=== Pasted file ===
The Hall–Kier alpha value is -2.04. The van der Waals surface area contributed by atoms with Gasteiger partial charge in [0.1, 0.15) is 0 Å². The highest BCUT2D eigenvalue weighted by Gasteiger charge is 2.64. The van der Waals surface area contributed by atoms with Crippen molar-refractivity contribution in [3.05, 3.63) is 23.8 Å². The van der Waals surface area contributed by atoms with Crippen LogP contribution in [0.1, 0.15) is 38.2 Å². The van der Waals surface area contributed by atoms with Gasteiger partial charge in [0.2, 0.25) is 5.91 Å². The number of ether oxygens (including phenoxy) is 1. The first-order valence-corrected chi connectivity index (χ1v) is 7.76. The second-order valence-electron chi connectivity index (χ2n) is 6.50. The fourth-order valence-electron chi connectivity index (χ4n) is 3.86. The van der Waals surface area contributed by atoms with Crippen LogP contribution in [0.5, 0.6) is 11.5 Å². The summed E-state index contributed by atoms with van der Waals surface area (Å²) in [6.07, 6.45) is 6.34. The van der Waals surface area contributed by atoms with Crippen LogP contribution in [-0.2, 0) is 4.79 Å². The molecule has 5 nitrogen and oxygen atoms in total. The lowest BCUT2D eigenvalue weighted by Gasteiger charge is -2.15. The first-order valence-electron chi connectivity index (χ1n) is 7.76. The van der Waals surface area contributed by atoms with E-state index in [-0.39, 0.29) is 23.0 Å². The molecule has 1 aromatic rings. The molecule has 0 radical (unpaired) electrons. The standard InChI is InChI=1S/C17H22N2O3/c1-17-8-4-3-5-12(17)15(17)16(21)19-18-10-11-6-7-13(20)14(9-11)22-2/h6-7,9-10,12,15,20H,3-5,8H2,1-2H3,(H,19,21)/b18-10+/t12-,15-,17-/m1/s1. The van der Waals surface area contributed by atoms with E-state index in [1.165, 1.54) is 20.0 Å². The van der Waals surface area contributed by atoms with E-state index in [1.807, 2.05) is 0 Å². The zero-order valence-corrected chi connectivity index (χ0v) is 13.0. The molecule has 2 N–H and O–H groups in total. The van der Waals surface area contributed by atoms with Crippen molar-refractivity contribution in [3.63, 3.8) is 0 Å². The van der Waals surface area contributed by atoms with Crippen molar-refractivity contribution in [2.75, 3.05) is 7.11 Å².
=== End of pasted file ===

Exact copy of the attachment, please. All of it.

The Hall–Kier alpha value is -2.04. The van der Waals surface area contributed by atoms with Gasteiger partial charge in [0.1, 0.15) is 0 Å². The highest BCUT2D eigenvalue weighted by Gasteiger charge is 2.64. The van der Waals surface area contributed by atoms with Crippen molar-refractivity contribution in [3.05, 3.63) is 23.8 Å². The van der Waals surface area contributed by atoms with Crippen LogP contribution in [0.1, 0.15) is 38.2 Å². The van der Waals surface area contributed by atoms with Gasteiger partial charge in [0.2, 0.25) is 5.91 Å². The number of ether oxygens (including phenoxy) is 1. The first-order valence-corrected chi connectivity index (χ1v) is 7.76. The second-order valence-electron chi connectivity index (χ2n) is 6.50. The fourth-order valence-electron chi connectivity index (χ4n) is 3.86. The van der Waals surface area contributed by atoms with Crippen LogP contribution in [0.5, 0.6) is 11.5 Å². The summed E-state index contributed by atoms with van der Waals surface area (Å²) in [6.07, 6.45) is 6.34. The van der Waals surface area contributed by atoms with Crippen LogP contribution in [-0.2, 0) is 4.79 Å². The molecule has 5 nitrogen and oxygen atoms in total. The lowest BCUT2D eigenvalue weighted by Gasteiger charge is -2.15. The first-order valence-electron chi connectivity index (χ1n) is 7.76. The van der Waals surface area contributed by atoms with E-state index in [-0.39, 0.29) is 23.0 Å². The molecule has 1 aromatic rings. The molecule has 0 radical (unpaired) electrons. The standard InChI is InChI=1S/C17H22N2O3/c1-17-8-4-3-5-12(17)15(17)16(21)19-18-10-11-6-7-13(20)14(9-11)22-2/h6-7,9-10,12,15,20H,3-5,8H2,1-2H3,(H,19,21)/b18-10+/t12-,15-,17-/m1/s1. The van der Waals surface area contributed by atoms with E-state index in [1.165, 1.54) is 20.0 Å². The van der Waals surface area contributed by atoms with E-state index in [1.807, 2.05) is 0 Å². The zero-order valence-corrected chi connectivity index (χ0v) is 13.0. The molecule has 2 N–H and O–H groups in total. The van der Waals surface area contributed by atoms with Crippen molar-refractivity contribution in [3.63, 3.8) is 0 Å². The van der Waals surface area contributed by atoms with Crippen molar-refractivity contribution in [2.75, 3.05) is 7.11 Å².